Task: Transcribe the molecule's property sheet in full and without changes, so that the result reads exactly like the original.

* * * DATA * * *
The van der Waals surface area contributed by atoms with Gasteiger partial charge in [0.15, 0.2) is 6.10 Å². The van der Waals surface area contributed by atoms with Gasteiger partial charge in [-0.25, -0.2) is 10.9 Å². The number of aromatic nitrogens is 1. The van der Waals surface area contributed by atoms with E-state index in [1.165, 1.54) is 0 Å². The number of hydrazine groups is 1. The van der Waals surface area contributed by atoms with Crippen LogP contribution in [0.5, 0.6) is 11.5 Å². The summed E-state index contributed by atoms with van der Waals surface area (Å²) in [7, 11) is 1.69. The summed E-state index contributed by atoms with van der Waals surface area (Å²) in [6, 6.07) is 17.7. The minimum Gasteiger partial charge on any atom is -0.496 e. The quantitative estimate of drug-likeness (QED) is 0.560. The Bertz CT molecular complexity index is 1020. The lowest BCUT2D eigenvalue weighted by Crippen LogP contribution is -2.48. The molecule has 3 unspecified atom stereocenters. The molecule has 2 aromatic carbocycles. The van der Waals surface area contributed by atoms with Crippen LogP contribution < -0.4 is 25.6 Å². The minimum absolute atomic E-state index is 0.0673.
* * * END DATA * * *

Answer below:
The van der Waals surface area contributed by atoms with Gasteiger partial charge in [0.15, 0.2) is 6.10 Å². The van der Waals surface area contributed by atoms with Gasteiger partial charge in [-0.25, -0.2) is 10.9 Å². The number of aromatic nitrogens is 1. The van der Waals surface area contributed by atoms with E-state index in [1.165, 1.54) is 0 Å². The number of hydrazine groups is 1. The van der Waals surface area contributed by atoms with Crippen LogP contribution in [0.5, 0.6) is 11.5 Å². The summed E-state index contributed by atoms with van der Waals surface area (Å²) in [7, 11) is 1.69. The summed E-state index contributed by atoms with van der Waals surface area (Å²) in [6, 6.07) is 17.7. The minimum Gasteiger partial charge on any atom is -0.496 e. The quantitative estimate of drug-likeness (QED) is 0.560. The Bertz CT molecular complexity index is 1020. The lowest BCUT2D eigenvalue weighted by Crippen LogP contribution is -2.48. The molecule has 3 unspecified atom stereocenters. The molecule has 2 aromatic carbocycles. The van der Waals surface area contributed by atoms with Crippen LogP contribution < -0.4 is 25.6 Å². The minimum absolute atomic E-state index is 0.0673.